Human Rights Watch has accused a dozen Egyptian officials including the current president General Abdel Fattah el-Sisi of perpetrating crimes against humanity during last year's attack on peaceful protesters and called for an international investigation. Will these materialize? Given the international environment and the outlaw regimes backing Sisi and his thugs, it is highly unlikely but HRW's exposure of such crimes is welcome.
Tuesday August 12, 2014, 19:53 DST
New York-based Human Rights Watch (HRW) has accused the Egyptian military including the current president, General Abdel Fattah el-Sisi of premeditated massacre in the slaughter of unarmed civilians a year ago.
The Egyptian military unleashed its firepower against protesters that had done no more than participate in a peaceful sit in at Rab‘a al-Aqawiya and Nahda Squares in Cairo demanding the reinstatement of the first ever democratically elected president in Egyptian history, Dr Mohamed Mursi.
On two consecutive days—August 14 and 16—the military under the command of General Sisi who was then defence minister, ordered a massacre of civilians.
Among the dead were hundreds of women and children.
Human Rights Watch Director Kenneth Roth and Sarah Leah Whitson, executive director for the Middle East and North Africa Division of Human Rights Watch were detained for 12 hours at Cairo airport on August 10 before being refused entry into the country.
They had gone to Egypt to present their report’s findings at a press conference and to present it to the authorities.
The military regime headed by Sisi did not want its crimes highlighted by an international human rights body in its own capital city. The HRW investigation that took a year to complete found that the actions of senior figures all the way up the chain of command amounted to crimes against humanity.
The 188-page report, titled “All According to Plan: The Rab‘a Massacre and Mass Killings of Protesters in Egypt,” identified about a dozen senior military and other officials for direct responsibility for the Rab‘a and Nahda massacres.
Among those fingered in the HRW report are Sisi who was then the defence minister, Interior Minister Mohamed Ibrahim, another retired general, and the head of special forces, Medhat Menshawy who was directly responsible for the massacres.
“In Rab'a Square, Egyptian security forces carried out one of the world’s largest killings of demonstrators in a single day in recent history,” said HRW’s Roth.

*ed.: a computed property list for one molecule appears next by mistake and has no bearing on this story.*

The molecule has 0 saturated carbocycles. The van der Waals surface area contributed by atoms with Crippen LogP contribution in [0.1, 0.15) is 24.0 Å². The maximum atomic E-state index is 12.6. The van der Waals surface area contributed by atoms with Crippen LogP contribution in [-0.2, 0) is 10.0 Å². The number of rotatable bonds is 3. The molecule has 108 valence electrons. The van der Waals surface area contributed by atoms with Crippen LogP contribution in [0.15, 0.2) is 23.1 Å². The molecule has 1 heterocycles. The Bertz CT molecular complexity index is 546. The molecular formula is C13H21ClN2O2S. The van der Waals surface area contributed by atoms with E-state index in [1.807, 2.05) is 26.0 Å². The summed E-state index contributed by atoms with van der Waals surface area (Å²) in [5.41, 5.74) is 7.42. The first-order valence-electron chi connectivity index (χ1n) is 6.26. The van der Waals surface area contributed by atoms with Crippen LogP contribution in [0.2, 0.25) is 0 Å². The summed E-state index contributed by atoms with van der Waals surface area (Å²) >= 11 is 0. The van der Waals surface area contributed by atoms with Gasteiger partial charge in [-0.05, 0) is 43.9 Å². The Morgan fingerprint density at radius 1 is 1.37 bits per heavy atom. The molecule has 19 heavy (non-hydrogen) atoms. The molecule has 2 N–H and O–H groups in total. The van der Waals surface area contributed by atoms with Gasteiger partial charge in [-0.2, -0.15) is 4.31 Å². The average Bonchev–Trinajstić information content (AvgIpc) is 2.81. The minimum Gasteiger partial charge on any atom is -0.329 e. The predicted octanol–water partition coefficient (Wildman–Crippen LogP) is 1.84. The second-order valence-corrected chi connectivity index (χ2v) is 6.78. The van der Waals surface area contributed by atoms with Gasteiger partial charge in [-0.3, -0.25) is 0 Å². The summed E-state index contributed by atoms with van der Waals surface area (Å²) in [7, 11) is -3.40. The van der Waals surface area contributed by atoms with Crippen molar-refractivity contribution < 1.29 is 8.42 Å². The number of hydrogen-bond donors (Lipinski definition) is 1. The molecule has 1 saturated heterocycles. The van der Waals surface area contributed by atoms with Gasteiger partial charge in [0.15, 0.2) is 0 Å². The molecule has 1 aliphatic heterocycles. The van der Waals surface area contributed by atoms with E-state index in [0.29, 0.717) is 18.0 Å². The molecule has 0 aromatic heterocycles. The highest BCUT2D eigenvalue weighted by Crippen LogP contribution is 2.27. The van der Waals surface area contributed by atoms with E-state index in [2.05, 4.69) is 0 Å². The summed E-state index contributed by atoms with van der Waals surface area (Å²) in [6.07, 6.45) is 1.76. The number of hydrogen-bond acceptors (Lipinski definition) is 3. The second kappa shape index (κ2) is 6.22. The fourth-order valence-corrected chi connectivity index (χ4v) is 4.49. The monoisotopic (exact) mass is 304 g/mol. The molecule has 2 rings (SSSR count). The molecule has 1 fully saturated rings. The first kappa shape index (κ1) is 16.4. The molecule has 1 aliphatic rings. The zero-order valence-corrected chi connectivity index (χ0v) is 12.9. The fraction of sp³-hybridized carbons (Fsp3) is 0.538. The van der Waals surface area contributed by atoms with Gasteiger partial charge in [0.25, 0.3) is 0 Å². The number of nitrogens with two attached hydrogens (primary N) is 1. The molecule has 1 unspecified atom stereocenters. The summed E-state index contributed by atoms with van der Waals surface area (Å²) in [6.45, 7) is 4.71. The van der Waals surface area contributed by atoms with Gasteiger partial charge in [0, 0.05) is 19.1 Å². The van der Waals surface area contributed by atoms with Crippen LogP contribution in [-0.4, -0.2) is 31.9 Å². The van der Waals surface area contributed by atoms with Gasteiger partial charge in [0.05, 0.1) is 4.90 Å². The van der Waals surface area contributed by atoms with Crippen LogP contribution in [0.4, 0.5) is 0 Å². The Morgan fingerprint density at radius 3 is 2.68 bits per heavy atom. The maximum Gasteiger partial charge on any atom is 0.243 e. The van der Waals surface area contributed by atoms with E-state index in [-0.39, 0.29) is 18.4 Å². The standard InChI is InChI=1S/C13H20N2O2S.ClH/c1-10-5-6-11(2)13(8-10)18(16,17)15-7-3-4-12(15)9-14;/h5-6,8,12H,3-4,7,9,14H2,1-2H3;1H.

“This wasn’t merely a case of excessive force or poor training. It was a violent crackdown planned at the highest levels of the Egyptian government. Many of the same officials are still in power in Egypt, and have a lot to answer for.”
“It is appalling and heartbreaking that the hopes of so many Egyptians following the 2011 uprisings faded into the bloodshed and carnage of last year’s mass killings,” Roth added.
In a meeting with local human rights groups on August 5, 2013, an Interior Ministry official had said the ministry expected a death toll of up to 3,500 people. In a televised interview on August 31, 2013, Interior Minister Mohamed Ibrahim said that the ministry had expected losses of “10 percent of the people” in Rab‘a, acknowledging that the sit-in involved “more than 20,000 people.” The actual figure was more than 200,000.
In September 2013, then Prime Minister Hazem al-Beblawy told the Egyptian newspaper Al-Masry al-Youm that the number of protesters killed in the dispersal of Rab‘a and of a smaller sit-in in al-Nahda Square in Giza on August 14 was “close to 1,000.”
He added: “We expected much more than what actually happened on the ground. The final outcome was less than what we expected.” The day after the dispersal, Ibrahim told Al-Masry al-Youm, “the dispersal plan succeeded 100 percent.”
Egyptian security forces attacked the Rab’a protest encampment from each of its main entrances, using armed personnel carriers (APCs), bulldozers, ground troops, and snipers. No warning was given before opening fire into large crowds, leaving no safe exit for nearly 12 hours.
Security forces also fired on makeshift medical facilities and positioned snipers to target whoever sought to enter or exit Rab’a hospital. “Towards the end of the day, the central stage, field hospital, mosque, and first floor of Rab’a hospital were set ablaze, probably by security forces,” according to the HRW report.
“The government’s ongoing efforts to crush dissent, sweep its abuses under the rug and rewrite history cannot erase what happened in Rab’a last year,” Roth said. “Given Egypt’s resounding failure to investigate these crimes, the time has come for the international community to step in.”
The HRW report calls upon the United Nations Human Rights Council to establish an international commission of inquiry to investigate the mass killings of demonstrators since June 30, 2013.
“Criminal charges should also be brought against those implicated in these acts, including in courts that apply the principle of universal jurisdiction. States should further suspend military and law enforcement aid to Egypt until it adopts measures to end serious human rights violations,” says the HRW report.
Given the list of backers of the Sisi regime—the medieval tribal kingdom of Saudi Arabia that has showered billions of dollars on it, the massive support from the zionist regime in occupied Palestine and the regime in Washington—it is unrealistic to expect that any action would be taken.
What is required is for the Egyptian people to continue their struggle and for peace and justice-loving people globally to lend them all moral, political and other kind of support so that this pharaonic regime is consigned to the dustbin of history where it rightly belongs.